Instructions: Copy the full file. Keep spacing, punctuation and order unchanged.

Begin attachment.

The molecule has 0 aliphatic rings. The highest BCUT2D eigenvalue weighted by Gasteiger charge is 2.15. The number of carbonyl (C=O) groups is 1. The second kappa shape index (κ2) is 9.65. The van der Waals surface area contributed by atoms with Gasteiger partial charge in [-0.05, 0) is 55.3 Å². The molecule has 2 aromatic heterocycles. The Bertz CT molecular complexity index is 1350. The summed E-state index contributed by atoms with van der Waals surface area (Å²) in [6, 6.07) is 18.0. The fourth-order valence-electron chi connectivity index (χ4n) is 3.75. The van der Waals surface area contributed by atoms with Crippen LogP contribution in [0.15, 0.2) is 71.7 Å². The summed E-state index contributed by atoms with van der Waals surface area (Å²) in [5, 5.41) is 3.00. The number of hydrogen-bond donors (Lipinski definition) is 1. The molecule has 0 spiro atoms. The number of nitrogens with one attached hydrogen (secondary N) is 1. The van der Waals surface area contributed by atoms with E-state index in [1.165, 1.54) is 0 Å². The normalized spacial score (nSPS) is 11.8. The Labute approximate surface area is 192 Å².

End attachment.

The molecule has 0 aliphatic rings. The highest BCUT2D eigenvalue weighted by Gasteiger charge is 2.15. The number of carbonyl (C=O) groups is 1. The second kappa shape index (κ2) is 9.65. The van der Waals surface area contributed by atoms with Gasteiger partial charge in [-0.05, 0) is 55.3 Å². The molecule has 2 aromatic heterocycles. The Bertz CT molecular complexity index is 1350. The summed E-state index contributed by atoms with van der Waals surface area (Å²) in [6, 6.07) is 18.0. The fourth-order valence-electron chi connectivity index (χ4n) is 3.75. The van der Waals surface area contributed by atoms with Crippen LogP contribution in [0.15, 0.2) is 71.7 Å². The summed E-state index contributed by atoms with van der Waals surface area (Å²) in [5, 5.41) is 3.00. The number of hydrogen-bond donors (Lipinski definition) is 1. The molecule has 0 spiro atoms. The number of nitrogens with one attached hydrogen (secondary N) is 1. The van der Waals surface area contributed by atoms with E-state index in [1.165, 1.54) is 0 Å². The normalized spacial score (nSPS) is 11.8. The Labute approximate surface area is 192 Å².